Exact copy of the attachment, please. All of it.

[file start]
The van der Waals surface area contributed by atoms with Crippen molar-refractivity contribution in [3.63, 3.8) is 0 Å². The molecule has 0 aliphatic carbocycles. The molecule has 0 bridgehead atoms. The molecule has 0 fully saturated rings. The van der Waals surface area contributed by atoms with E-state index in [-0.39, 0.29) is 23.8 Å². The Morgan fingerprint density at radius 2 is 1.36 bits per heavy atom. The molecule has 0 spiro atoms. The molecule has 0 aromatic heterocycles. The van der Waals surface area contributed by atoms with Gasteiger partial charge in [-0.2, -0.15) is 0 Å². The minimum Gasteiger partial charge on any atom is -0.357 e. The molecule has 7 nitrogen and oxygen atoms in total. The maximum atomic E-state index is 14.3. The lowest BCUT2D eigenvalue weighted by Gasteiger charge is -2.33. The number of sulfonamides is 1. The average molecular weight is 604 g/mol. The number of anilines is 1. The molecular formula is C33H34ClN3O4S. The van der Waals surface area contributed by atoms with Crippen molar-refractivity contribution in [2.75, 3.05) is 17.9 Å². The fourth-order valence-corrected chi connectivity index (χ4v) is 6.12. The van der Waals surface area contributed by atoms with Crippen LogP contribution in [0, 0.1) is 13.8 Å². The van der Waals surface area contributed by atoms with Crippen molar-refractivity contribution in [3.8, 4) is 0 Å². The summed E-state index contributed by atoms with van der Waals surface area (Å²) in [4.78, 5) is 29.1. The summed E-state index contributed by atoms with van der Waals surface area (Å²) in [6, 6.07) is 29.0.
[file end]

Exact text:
The van der Waals surface area contributed by atoms with Crippen molar-refractivity contribution in [3.63, 3.8) is 0 Å². The molecule has 0 aliphatic carbocycles. The molecule has 0 bridgehead atoms. The molecule has 0 fully saturated rings. The van der Waals surface area contributed by atoms with E-state index in [-0.39, 0.29) is 23.8 Å². The Morgan fingerprint density at radius 2 is 1.36 bits per heavy atom. The molecule has 0 spiro atoms. The molecule has 0 aromatic heterocycles. The van der Waals surface area contributed by atoms with Gasteiger partial charge in [-0.2, -0.15) is 0 Å². The minimum Gasteiger partial charge on any atom is -0.357 e. The molecule has 7 nitrogen and oxygen atoms in total. The maximum atomic E-state index is 14.3. The lowest BCUT2D eigenvalue weighted by Gasteiger charge is -2.33. The number of sulfonamides is 1. The average molecular weight is 604 g/mol. The number of anilines is 1. The molecular formula is C33H34ClN3O4S. The van der Waals surface area contributed by atoms with Crippen molar-refractivity contribution in [2.75, 3.05) is 17.9 Å². The fourth-order valence-corrected chi connectivity index (χ4v) is 6.12. The van der Waals surface area contributed by atoms with Crippen LogP contribution in [0, 0.1) is 13.8 Å². The van der Waals surface area contributed by atoms with Crippen molar-refractivity contribution in [3.8, 4) is 0 Å². The summed E-state index contributed by atoms with van der Waals surface area (Å²) in [4.78, 5) is 29.1. The summed E-state index contributed by atoms with van der Waals surface area (Å²) in [6, 6.07) is 29.0.